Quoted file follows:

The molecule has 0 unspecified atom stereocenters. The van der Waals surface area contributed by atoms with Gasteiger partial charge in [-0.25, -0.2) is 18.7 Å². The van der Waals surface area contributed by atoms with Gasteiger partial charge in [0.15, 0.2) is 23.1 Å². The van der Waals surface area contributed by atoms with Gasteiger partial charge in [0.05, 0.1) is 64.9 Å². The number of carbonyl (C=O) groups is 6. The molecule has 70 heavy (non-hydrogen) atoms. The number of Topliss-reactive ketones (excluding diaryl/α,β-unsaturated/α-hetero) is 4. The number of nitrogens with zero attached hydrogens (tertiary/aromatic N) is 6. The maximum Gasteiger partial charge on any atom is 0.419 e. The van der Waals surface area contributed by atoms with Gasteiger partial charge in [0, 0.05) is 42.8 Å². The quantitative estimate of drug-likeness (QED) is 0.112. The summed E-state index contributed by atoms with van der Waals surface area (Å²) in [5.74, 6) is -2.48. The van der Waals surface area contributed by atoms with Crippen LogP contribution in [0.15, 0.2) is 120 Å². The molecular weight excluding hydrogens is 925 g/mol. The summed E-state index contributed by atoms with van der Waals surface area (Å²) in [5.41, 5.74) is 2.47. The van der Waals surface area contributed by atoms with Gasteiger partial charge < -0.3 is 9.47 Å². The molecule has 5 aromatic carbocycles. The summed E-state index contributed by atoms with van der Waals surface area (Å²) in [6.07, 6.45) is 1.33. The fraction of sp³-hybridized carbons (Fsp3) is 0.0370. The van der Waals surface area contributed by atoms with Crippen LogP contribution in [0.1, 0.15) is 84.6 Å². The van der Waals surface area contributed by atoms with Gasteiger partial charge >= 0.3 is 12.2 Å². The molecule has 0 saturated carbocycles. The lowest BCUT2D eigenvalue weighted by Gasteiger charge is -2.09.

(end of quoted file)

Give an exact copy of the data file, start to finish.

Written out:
The molecule has 0 unspecified atom stereocenters. The van der Waals surface area contributed by atoms with Gasteiger partial charge in [-0.25, -0.2) is 18.7 Å². The van der Waals surface area contributed by atoms with Gasteiger partial charge in [0.15, 0.2) is 23.1 Å². The van der Waals surface area contributed by atoms with Gasteiger partial charge in [0.05, 0.1) is 64.9 Å². The number of carbonyl (C=O) groups is 6. The molecule has 70 heavy (non-hydrogen) atoms. The number of Topliss-reactive ketones (excluding diaryl/α,β-unsaturated/α-hetero) is 4. The number of nitrogens with zero attached hydrogens (tertiary/aromatic N) is 6. The maximum Gasteiger partial charge on any atom is 0.419 e. The van der Waals surface area contributed by atoms with Gasteiger partial charge in [0, 0.05) is 42.8 Å². The quantitative estimate of drug-likeness (QED) is 0.112. The summed E-state index contributed by atoms with van der Waals surface area (Å²) in [5.74, 6) is -2.48. The van der Waals surface area contributed by atoms with Crippen LogP contribution in [0.15, 0.2) is 120 Å². The molecular weight excluding hydrogens is 925 g/mol. The summed E-state index contributed by atoms with van der Waals surface area (Å²) in [5.41, 5.74) is 2.47. The van der Waals surface area contributed by atoms with Gasteiger partial charge < -0.3 is 9.47 Å². The molecule has 5 aromatic carbocycles. The summed E-state index contributed by atoms with van der Waals surface area (Å²) in [6.07, 6.45) is 1.33. The fraction of sp³-hybridized carbons (Fsp3) is 0.0370. The van der Waals surface area contributed by atoms with Crippen LogP contribution in [0.1, 0.15) is 84.6 Å². The van der Waals surface area contributed by atoms with Gasteiger partial charge >= 0.3 is 12.2 Å². The molecule has 0 saturated carbocycles. The lowest BCUT2D eigenvalue weighted by Gasteiger charge is -2.09.